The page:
On January 31, the Board and Superintendent filed their arguments against the complaint. They denied that Frederick Patterson was a white youth. They claimed that he looked colored and was treated as such in the community.

They also denied that there was only one high school. They claimed that they made provision to extend the curriculum in the colored school to provide a high school education for the colored students. They said this action was taken long before the school year in question, therefore,

Superintendent Moler did not break the law when he refused Frederick entry into the white high school.

There was a paper in the court records that was hand-written, in pencil on lineless paper and dateless. It stated that Mr. Baldwin moved that any colored pupil who has passed the proper examination may be admitted to the High School. Mr. Eckman offered an amendment that the superintendent be required to extend the course of study of the colored schools so as to give the pupils all the advantages pertaining to the High School of the whites. The vote on the amendment and the amended motion passed. Voting for were Boden, Eckman, Rucker with against were Baldwin and a Mr. M     (illegible).

Since Frederick had not attended school for the year so far, they claimed he would be behind the other students and should wait until next year to attend, or at least take a test to see if he was qualified to start immediately.

Judge Higgins handed down his verdict in April, 1886. He ruled that the Board of Education and Superintendent immediately admit Frederick under the same regulations they admit white pupils. He further ordered the defendants to pay costs.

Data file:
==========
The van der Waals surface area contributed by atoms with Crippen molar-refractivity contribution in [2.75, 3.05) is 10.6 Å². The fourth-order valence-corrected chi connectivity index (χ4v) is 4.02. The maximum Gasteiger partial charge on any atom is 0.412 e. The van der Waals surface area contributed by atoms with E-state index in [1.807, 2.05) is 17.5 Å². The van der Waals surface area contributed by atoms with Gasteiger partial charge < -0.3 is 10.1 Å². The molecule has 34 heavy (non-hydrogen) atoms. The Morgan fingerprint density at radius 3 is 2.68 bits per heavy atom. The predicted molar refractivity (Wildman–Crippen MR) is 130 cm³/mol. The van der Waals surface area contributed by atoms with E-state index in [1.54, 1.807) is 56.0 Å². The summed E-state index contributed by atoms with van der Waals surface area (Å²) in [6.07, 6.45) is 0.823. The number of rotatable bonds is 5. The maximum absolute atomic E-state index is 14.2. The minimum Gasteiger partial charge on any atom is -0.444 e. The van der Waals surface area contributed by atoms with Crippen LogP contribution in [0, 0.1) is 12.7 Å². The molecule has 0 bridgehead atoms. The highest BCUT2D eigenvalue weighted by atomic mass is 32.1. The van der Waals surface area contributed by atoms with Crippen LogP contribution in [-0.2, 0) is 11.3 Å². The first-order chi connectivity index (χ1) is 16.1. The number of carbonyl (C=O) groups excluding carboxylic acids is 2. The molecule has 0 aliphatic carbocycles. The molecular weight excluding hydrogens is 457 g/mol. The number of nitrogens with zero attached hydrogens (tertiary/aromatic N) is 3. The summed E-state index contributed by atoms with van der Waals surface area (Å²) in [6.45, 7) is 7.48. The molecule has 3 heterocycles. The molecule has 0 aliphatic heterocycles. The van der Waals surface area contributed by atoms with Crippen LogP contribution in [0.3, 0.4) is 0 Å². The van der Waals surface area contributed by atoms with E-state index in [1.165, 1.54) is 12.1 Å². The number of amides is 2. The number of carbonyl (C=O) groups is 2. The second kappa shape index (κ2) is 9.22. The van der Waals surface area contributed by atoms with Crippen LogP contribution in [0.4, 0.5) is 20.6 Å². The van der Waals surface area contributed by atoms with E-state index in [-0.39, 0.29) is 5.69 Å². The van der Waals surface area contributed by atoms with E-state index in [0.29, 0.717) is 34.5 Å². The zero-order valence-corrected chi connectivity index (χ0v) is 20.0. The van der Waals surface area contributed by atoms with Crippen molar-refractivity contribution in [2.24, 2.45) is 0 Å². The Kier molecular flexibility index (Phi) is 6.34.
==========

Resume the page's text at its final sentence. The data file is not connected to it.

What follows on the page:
The judge's ruling came just days after the Ohio Legislature voted on February 22, to repeal separate schools and allow mixed schooling.

Frederick Douglas Patterson became the first African-American to graduate from a Greenfield high school. He attended The Ohio State University, 1889-92, where he was a member of the 1891 football team, the first African-American to do so. He was also on the staff of the Lantern, OSU's student newspaper, and a member of Company A, a student military group.

According to The Ohio State University Quarterly, April, 1912, Frederick was a high school teacher in Louisville, Kentucky, for four and a half years. Back in Greenfield he became general manager of C. R. Patterson and Sons after his father's death. Frederick moved the company into the production of automobiles and buses. He also was a city councilman and member of Knights of Pythias and Masonic Lodge.

At one point Fred was 2nd Vice-President of the National Negro business League and spoke before that group's meeting in Chicago in 1901. (The picture above was taken from their program.) He is quoted as saying that in the carriage making business; it takes a man of common sense, push and hustle. He often thought that his father was wrong but every time it was Fred who was wrong and C. R. who was right.

Sources:

State of Ohio on relation of C. R. Patterson vs. The Board of Education of the Incorporated Village of Greenfield, Ohio, and W. G. Moler as Superintendent. Highland County Court of Common Pleas case number 4422

Burton, M.D., Thomas William. What Experience Has Taught Me, Cincinnati: Press of Jennings and Graham, 1910.

The Negro in Business. The Ohio State University Quarterly. April, 1912.

Larrie, Reginald. "Forgotten Faces: Black Automakers Among Early Trailblazers." African Americans on Wheels 2 (Winter 1996): 10-11.